Rewriting history considering who MAY have cheated is a lost cause. It's a huge can of worms. Just leave it alone, or maybe add an asterisk to the records. We don't need a Ministry of Truth, like in George Orwell's "1984".

August 30, 2012 | Unregistered CommenterJohn B

I'm inclined to agree with John B; an asterisk kinda looks like an asshole anyway :)

August 30, 2012 | Registered CommenterDave Moulton

As stated in a previous comment on a similair topic, when is the race over? The only constant is change. I believe it is prudent to take the approach of "freezing" a given event. Do a review for possible improvement the next time. Continuing to execute (pun intended) penalties with 20/20 hindsight past a point of closure is a negitive distraction and can do more harm than good. How do you anticipate "tomorrows" social values today to avoid being a demon?

Maybe USADA should investigate Michael Phelps or Eddy Merckx or Muhammid Ali or ....

August 30, 2012 | Unregistered CommenterSJX426

I've always wondered in the Tom Simpson death how alcohol fit in. Was he consuming alcohol to somehow try to enhance performance? I've never heard of that. Could Simpson have had a drinking problem that had him drinking before stages of the TDF? That would seem unlikely.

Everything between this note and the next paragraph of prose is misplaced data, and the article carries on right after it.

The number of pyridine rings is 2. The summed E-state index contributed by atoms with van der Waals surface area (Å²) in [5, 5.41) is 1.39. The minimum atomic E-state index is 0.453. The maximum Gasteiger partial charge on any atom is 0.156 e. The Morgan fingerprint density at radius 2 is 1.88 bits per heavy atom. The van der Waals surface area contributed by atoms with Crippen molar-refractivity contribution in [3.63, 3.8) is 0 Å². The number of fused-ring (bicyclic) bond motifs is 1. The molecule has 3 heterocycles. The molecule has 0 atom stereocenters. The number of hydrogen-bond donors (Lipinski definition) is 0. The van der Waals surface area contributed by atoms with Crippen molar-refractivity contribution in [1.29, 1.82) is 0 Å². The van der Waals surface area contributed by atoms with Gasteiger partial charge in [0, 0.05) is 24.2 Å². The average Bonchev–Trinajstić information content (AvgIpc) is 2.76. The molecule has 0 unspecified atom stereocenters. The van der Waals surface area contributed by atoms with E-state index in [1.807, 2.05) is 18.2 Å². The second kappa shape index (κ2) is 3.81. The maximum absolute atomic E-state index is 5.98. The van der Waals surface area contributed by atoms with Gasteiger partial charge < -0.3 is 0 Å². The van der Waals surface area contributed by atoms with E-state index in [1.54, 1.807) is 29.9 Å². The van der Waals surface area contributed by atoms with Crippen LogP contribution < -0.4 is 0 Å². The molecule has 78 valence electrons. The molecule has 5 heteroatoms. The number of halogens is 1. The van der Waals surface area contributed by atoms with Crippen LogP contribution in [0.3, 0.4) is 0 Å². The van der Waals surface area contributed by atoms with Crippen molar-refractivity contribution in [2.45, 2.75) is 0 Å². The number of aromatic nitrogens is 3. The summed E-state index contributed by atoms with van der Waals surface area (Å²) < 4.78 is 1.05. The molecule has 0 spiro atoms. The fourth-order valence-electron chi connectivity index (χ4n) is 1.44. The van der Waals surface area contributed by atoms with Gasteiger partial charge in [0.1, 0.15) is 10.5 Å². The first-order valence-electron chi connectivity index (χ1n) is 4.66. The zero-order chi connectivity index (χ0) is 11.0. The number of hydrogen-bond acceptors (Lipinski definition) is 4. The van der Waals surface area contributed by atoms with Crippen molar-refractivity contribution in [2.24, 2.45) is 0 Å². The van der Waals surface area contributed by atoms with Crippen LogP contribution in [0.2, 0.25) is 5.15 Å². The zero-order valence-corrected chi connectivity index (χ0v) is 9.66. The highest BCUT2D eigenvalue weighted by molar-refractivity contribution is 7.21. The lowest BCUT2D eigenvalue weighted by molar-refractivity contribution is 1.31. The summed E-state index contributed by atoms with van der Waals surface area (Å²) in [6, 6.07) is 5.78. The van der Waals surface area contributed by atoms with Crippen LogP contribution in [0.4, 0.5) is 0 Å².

I've always found that baffling.

August 30, 2012 | Unregistered CommenterTed

@ Ted
in those days of restricted bidons from the team cars, it was common for the domestiques to raid bars along the way and grab any drinks they could get their hands on to hand to team leaders. The story goes that his team mate Colin Lewis provided him with brandy which he took to help with a bad stomach. I think this was the source of alcohol in his system when he collapsed.

August 30, 2012 | Unregistered CommenterJW

Thanks! Amazing what the "technology" was. I do remember as a kid a coach saying to avoid water and take salt pills, because water "bloated" you. Theories change, obviously.

August 30, 2012 | Unregistered CommenterTed

"So was this cheating? I didn’t see it that way. It was not prohibited by the UCI or any other body; it was looked on at the time as something necessary to compete in an event like the Tour de France. It probably did a better job than coffee, is the way I still look at it."
Dave, that's a very good point. It really is no different than the 1984 US Olympic cyclists that very openly blood doped. I clearly remember reading in my local paper, prior to the games, all about how it was a new thing that was going to give them a competitive edge. Just like in Nascar, in 1970 you could run a 7 liter engine and not be cheating, but today you would be.

August 31, 2012 | Unregistered CommenterPhil Strong

Any kind of use of performance enhancing drug obviously alters people abilities. to completely cut them out as officials continue to do would be the only way to truly measure peoples performance. Not to mention its potential side affects that it can have on overall health.

June 25, 2013 | Unregistered CommenterAsons